Community Life - Cleburne, TX June/July 2020 - Page 46
Some surprising effects of
46 Community Life
Many people wish they could get more sleep.
Whether they’re professionals facing the challenges
of demanding careers or parents juggling
the responsibilities of work and family, many men and
women find it difficult to get a full night’s sleep.
A restless night here or there likely is not much to
worry about. However, a recent study from the Centers
for Disease Control and Prevention found that more than
one-third of adults in the United States were not getting
enough sleep on a regular basis. Routinely failing to get a
good night’s rest can have a profound effect on a person’s
overall well-being, including some surprising side effects.
According to the National Sleep Foundation, insufficient
sleep will not make a person sick any more than getting
enough sleep will prevent illness. However, the NSF
notes that failing to get enough sleep can adversely affect a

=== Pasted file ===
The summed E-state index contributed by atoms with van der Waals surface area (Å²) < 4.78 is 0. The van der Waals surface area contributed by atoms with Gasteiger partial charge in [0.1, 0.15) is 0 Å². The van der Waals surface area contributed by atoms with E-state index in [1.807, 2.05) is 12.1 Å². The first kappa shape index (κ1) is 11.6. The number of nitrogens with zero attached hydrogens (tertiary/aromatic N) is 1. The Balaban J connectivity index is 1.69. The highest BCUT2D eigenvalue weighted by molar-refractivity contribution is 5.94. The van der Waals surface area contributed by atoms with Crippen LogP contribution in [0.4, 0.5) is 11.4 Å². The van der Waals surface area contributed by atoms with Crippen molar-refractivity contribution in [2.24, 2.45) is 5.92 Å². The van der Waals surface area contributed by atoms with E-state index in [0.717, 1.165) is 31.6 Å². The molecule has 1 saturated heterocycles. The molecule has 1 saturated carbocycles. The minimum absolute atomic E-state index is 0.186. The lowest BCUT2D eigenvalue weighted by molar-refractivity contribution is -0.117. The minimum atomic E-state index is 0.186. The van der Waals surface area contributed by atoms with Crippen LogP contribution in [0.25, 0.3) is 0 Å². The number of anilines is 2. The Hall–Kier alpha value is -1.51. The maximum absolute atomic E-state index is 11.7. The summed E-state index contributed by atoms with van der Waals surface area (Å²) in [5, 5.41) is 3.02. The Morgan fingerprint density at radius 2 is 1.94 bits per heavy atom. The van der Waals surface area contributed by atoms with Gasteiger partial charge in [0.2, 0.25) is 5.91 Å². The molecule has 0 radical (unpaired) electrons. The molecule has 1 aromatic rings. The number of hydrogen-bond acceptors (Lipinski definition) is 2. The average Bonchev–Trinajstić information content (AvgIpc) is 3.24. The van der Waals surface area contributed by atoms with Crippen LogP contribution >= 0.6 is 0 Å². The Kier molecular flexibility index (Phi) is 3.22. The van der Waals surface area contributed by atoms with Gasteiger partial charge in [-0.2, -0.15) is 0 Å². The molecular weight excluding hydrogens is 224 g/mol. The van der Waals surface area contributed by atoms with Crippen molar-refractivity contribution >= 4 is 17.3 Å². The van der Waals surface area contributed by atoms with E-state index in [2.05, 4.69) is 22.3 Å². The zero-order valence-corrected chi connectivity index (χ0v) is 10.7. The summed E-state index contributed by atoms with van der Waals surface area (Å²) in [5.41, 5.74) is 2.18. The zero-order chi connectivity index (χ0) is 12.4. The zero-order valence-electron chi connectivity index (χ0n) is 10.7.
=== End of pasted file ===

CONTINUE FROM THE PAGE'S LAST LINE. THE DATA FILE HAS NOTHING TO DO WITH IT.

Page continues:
person’s immune system. That makes people more susceptible
to cold or flu. That vulnerability is linked cytokines, a
type of protein made by the body that targets infection and
inflammation. Cytokines are produced and released during
sleep, so without enough sleep, a person won’t produce or
release enough cytokines. That can throw off the immune
system response, rendering it less effective when confronting
colds and the flu.
The NSF also notes that vaccines might not be as effective
if people are not getting enough sleep. That’s because
chronic sleep loss, which refers to prolonged periods of inadequate
sleep as opposed to random nights in which shuteye
proved elusive, reduces the body’s ability to respond to
viruses like the flu. Even people who have been vaccinated
against the flu need their immune systems to be operating
at full strength to fight the flu. Without adequate sleep, the
immune system cannot perform at peak capacity.
A heightened risk for diabetes is another surprising side
effect of prolonged periods of insufficient sleep. The online
medical resource Healthline.com notes that lack of sleep
affects the body’s release of insulin, a hormone responsible
for lowering blood sugar levels. People who do not get
enough sleep have high blood sugar levels, which increases
their risk for type 2 diabetes.
Busy adults often sacrifice sleep to meet the demands of
everyday life. But such sacrifices can produce some surprising
side effects that may make men and women reconsider
their daily sleep routines.